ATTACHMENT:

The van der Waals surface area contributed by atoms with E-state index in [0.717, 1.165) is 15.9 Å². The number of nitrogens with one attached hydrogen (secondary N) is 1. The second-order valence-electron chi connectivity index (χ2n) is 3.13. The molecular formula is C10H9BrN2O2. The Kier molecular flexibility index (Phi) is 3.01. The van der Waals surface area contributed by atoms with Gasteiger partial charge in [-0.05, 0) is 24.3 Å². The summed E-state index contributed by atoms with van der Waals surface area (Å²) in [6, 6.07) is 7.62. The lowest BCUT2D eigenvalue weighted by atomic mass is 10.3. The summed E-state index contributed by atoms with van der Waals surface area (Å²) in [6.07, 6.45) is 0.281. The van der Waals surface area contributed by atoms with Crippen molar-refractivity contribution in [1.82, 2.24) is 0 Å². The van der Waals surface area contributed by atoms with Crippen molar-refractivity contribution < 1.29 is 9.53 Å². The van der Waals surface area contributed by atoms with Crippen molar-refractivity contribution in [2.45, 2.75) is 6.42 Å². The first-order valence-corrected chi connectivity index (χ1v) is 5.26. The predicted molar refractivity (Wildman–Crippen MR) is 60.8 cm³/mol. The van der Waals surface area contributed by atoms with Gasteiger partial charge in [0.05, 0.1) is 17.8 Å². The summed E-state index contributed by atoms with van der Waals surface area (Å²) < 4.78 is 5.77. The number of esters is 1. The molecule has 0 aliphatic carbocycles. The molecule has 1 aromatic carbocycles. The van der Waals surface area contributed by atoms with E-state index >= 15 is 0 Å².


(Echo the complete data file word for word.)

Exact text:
The van der Waals surface area contributed by atoms with E-state index in [0.717, 1.165) is 15.9 Å². The number of nitrogens with one attached hydrogen (secondary N) is 1. The second-order valence-electron chi connectivity index (χ2n) is 3.13. The molecular formula is C10H9BrN2O2. The Kier molecular flexibility index (Phi) is 3.01. The van der Waals surface area contributed by atoms with Gasteiger partial charge in [-0.05, 0) is 24.3 Å². The summed E-state index contributed by atoms with van der Waals surface area (Å²) in [6, 6.07) is 7.62. The lowest BCUT2D eigenvalue weighted by atomic mass is 10.3. The summed E-state index contributed by atoms with van der Waals surface area (Å²) in [6.07, 6.45) is 0.281. The van der Waals surface area contributed by atoms with Crippen molar-refractivity contribution in [1.82, 2.24) is 0 Å². The van der Waals surface area contributed by atoms with Crippen molar-refractivity contribution < 1.29 is 9.53 Å². The van der Waals surface area contributed by atoms with Crippen molar-refractivity contribution in [2.45, 2.75) is 6.42 Å². The first-order valence-corrected chi connectivity index (χ1v) is 5.26. The predicted molar refractivity (Wildman–Crippen MR) is 60.8 cm³/mol. The van der Waals surface area contributed by atoms with Gasteiger partial charge in [0.05, 0.1) is 17.8 Å². The summed E-state index contributed by atoms with van der Waals surface area (Å²) < 4.78 is 5.77. The number of esters is 1. The molecule has 0 aliphatic carbocycles. The molecule has 1 aromatic carbocycles. The van der Waals surface area contributed by atoms with E-state index >= 15 is 0 Å².